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If when you are cleaning up your garden after its finished for the year,  you see what look like fairly round  little brown sacks don't destroy them, Matilda's babies are in there, waiting for Spring  to guard your tomatoes  against grasshoppers .  It you google Argiope spider you'll find lots of pictures.

COOL!  Thank you!

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I hope ya'll are having a good evening :)

 

Ronnie's catch today at the lake:

 Four catfish on the left, two drum on the right.  Lots of people don't keep Drum and consider it a "trash fish" but it's good.  Nice white meat.

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I can't pass up fresh fish so I'll fry some up for dinner on Tuesday.

 

We decided on pizza for tonight so I made dough and let it rise for about an hour.

 

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I always make at least a double batch and freeze some so that it's easy next time.  

 

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We like a 3 cheese pizza....shredded cheddar, parmesan and mozz.  I roasted a couple of Hatch chiles, diced some onion, sliced some black olives and threw some pepperoni on.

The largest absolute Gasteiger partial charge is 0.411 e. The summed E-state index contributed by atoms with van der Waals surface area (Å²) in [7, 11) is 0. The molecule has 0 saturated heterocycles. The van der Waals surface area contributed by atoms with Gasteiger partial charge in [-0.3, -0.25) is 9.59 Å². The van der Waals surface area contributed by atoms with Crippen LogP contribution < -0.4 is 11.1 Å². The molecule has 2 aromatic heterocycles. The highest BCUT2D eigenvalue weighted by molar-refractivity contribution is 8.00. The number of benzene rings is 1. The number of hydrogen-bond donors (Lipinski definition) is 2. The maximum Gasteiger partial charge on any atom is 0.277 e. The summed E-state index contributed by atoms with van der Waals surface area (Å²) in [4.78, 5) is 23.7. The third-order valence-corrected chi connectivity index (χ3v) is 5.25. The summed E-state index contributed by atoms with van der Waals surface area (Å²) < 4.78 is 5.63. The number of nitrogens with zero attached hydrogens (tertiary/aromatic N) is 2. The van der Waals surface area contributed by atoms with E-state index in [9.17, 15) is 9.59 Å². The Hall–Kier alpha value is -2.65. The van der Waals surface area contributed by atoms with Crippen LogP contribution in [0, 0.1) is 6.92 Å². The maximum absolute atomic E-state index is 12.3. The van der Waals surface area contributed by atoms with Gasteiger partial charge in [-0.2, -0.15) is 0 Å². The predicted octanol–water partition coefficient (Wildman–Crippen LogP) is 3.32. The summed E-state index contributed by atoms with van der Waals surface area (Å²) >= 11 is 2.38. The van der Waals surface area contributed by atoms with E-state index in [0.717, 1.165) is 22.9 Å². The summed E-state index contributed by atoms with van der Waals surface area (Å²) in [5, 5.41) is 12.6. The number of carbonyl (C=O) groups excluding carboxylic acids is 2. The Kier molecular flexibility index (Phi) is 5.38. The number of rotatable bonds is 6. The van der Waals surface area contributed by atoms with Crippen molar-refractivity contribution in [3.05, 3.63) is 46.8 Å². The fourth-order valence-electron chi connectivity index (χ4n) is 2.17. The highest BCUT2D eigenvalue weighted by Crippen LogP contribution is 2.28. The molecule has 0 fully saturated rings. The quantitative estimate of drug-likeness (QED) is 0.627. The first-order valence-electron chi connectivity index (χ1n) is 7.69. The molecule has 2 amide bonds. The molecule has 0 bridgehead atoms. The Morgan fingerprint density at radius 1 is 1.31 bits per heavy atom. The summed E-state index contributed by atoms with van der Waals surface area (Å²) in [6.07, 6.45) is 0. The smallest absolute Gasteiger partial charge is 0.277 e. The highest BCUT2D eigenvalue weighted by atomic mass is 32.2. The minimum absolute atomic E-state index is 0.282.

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I turn the oven on with my pizza stone in like 3 hours before I do pizza at 550 degrees.  That's as high as it gets, but it does get hotter with the stone in there.

 

All done

 

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I wanted some eggplant so I do a "light" version of eggplant parm.  Fry them briefly in oil and layer them with sauce and a bit of cheese.  

 

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Bake in the Breville oven for about 30 mins at 350 degrees.

 

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I neglected to take a pic of the pizza on the plate with the eggplant parm..sorry.  It sure was good :)

 

 

I'm off to bed.  Last day tomorrow, I hope you guys will hang in with me :)

 

Sweet dreams, ya'll :)

 

 

 

 

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Your sizzling eggplant looks lovely and delicious, but raises the same question I face when I fry eggplant: how much of that oil is left after frying the eggplant, and what do you do with the oil afterward?

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Nancy Smith, aka "Smithy"
HosteG Forumsnsmith@egstaff.org

"Every day should be filled with something delicious, because life is too short not to spoil yourself. " -- Ling (with permission)

"There comes a time in every project when you have to shoot the engineer and start production." -- author unknown